Poynter: Magazine covers in 2020 have featured Black subjects three times more than the previous 90 years

Today, a first-time visitor to a newsstand would see something long-sought: a mainstreaming of Black people into American life.

In the 90 days following the death of George Floyd, while in the custody of Minneapolis police, mainstream magazines celebrated Blackness on their covers about three times more than in the previous 90 years combined. Husni collaborated with other UM faculty – Mark K. Dolan, Ph.D., Marquita Smith, Ed.D. and Charlie Mitchell – on this article.

Magazine covers in 2020 have featured Black subjects three times more than the previous 90 years

Against the Grain: Are Print Magazines Still Relevant?

ATG Asks the Expert: Mr. Magazine-An ATG Original

Oprah Winfrey: recently announced a shift in her media kingdom with what publishing partner, Hearst, called a “rethinking the future of the magazine’s print editions and following a more digital-focused route following its December 2020 issue.” Hearst representatives went on to call this “a natural next step for the brand, which has grown to an online audience of 8 million, extending its voice and vision with video and social content. We will continue to invest in this platform as the brand grows and evolves into one that is more digitally centric.”

Husni is interviewed in this article.

Are Print Magazines Still Relevant? ATG Asks the Expert: Mr. Magazine-An ATG Original


Podcasts from the Printverse: Journalism, Justice and Publishing in a Pandemic with Mr. Magazine

In this podcast, Husni talks about the role of a journalist amidst a social revolution, and why the audience – not the platform – should remain the focal point of all media companies.

Journalism, Justice and Publishing in a Pandemic with Mr. Magazine

Editor & Publisher: Publishing During A Pandemic

Husni is “the country’s leading magazine expert,” according to Forbes magazine; “the nation’s leading authority on new magazines,” according to min:media industry newsletter; “a world-renowned expert on print journalism” according to CBS News Sunday Morning; and The Chicago Tribune dubbed him “the planet’s leading expert on new magazines.” It’s no wonder he is better known in the industry as Mr. Magazine. Read the article about publishing during a pandemic.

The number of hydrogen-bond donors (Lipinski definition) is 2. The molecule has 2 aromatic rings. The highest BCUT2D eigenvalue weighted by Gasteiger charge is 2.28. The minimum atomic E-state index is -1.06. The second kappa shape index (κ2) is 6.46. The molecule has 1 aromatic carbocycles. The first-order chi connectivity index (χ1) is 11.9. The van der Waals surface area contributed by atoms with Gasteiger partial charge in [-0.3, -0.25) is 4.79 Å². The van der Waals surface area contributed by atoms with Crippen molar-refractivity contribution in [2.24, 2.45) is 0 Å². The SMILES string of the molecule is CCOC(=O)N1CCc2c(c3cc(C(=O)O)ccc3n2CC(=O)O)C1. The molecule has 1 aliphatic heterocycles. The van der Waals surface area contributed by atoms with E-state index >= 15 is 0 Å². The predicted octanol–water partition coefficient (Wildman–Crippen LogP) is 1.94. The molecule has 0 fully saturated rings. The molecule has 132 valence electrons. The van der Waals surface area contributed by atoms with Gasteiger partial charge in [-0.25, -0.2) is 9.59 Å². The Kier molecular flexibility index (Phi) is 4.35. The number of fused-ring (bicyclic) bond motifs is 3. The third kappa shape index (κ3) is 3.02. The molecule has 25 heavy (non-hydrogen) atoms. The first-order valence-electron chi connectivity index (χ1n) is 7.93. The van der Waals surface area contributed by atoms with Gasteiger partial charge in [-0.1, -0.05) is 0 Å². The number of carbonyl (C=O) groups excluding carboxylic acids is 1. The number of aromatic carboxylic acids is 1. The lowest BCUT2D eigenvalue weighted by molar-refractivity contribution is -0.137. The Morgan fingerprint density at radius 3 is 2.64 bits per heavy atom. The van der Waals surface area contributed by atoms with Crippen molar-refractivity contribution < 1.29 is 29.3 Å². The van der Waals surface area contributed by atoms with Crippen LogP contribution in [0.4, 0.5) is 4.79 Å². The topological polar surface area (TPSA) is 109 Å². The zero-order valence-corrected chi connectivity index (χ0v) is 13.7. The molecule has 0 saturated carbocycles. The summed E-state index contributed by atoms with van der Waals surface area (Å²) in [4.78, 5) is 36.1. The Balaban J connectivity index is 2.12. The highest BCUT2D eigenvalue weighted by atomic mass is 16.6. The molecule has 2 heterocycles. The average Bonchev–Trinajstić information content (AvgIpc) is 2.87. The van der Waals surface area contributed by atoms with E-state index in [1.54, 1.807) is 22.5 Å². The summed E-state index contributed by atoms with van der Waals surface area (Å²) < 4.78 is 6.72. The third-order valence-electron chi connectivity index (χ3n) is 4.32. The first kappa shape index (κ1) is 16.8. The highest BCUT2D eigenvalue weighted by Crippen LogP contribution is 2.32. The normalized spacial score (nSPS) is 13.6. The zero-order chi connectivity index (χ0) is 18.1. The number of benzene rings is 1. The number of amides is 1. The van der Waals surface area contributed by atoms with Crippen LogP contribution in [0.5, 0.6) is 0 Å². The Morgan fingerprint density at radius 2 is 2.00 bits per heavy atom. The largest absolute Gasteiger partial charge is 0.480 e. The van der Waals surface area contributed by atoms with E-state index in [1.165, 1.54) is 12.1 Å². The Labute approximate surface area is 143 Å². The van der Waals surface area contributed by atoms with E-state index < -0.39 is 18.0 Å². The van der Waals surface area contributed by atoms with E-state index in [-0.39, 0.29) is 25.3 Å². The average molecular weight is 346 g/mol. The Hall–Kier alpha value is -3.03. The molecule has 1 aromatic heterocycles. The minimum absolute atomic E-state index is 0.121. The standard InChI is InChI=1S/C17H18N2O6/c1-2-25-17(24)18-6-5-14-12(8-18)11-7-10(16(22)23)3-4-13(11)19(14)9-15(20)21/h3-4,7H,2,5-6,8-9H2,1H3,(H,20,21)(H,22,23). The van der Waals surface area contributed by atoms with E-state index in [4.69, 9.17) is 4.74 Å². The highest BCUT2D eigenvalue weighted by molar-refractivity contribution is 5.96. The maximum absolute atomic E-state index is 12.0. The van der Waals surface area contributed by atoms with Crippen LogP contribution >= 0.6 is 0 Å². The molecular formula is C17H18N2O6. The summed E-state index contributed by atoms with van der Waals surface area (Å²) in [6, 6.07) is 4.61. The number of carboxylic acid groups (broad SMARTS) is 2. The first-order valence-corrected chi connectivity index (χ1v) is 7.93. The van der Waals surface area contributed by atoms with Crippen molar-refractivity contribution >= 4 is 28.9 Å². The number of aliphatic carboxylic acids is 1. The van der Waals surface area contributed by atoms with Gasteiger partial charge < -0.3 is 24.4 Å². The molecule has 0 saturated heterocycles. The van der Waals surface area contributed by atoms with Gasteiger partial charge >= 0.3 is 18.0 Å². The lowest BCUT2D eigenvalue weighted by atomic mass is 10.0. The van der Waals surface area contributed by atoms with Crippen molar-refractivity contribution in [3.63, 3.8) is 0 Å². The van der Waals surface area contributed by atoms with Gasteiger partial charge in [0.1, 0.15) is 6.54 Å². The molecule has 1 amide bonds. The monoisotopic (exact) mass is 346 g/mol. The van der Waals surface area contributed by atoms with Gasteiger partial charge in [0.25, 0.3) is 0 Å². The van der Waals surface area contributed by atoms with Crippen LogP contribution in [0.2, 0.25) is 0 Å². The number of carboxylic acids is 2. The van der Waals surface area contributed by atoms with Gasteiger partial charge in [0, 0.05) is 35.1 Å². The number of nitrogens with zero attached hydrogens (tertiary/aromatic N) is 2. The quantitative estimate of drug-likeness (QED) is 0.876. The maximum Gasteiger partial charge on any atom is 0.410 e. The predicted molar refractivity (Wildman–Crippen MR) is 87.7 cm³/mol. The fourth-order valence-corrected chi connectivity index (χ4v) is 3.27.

Poynter: Is the increase in Black representation in magazines hypocrisy or a genuine change?

And why do some magazine editors and public relations directors not want to talk about the sea change that has taken place in the industry?

“Blackness exploded on the covers of magazines during the middle months of 2020. But is it hypocrisy? A performative act so that those magazines can profit from the pain of Black people, as one editor told me? Or is it a genuine change, as I heard from another?” Read Husni’s article below.

New York Post: Despite pandemic, 60 new print magazines launched in 2020

The number of new print magazines launched in the U.S. dropped by more than half in 2020 to 60, compared to 139 a year earlier. But in a surprise move, the pace of new launches accelerated in the second half of the year with food, home and fitness titles proving the most popular. Husni is interviewed in this story.

Forbes: Stop Saying Print Journalism Is Dead

60 Magazines Launched During This Crazy Year

It’s long been axiomatic among people who care about the news business that print is on the way out. That digital opportunities are where resources and investment need to be steered, and that the anachronistic, fusty pages of alt-weeklies, newspapers, and magazines should not operate in competition with the digital side of their respective businesses. If anything, the era of President Trump has only accelerated the throbbing pulse of the news business that already kept us all — journos and readers alike — hopelessly tethered to the digital grid. Husni’s work was reviewed for this article.

An interview with Bloomberg Quicktake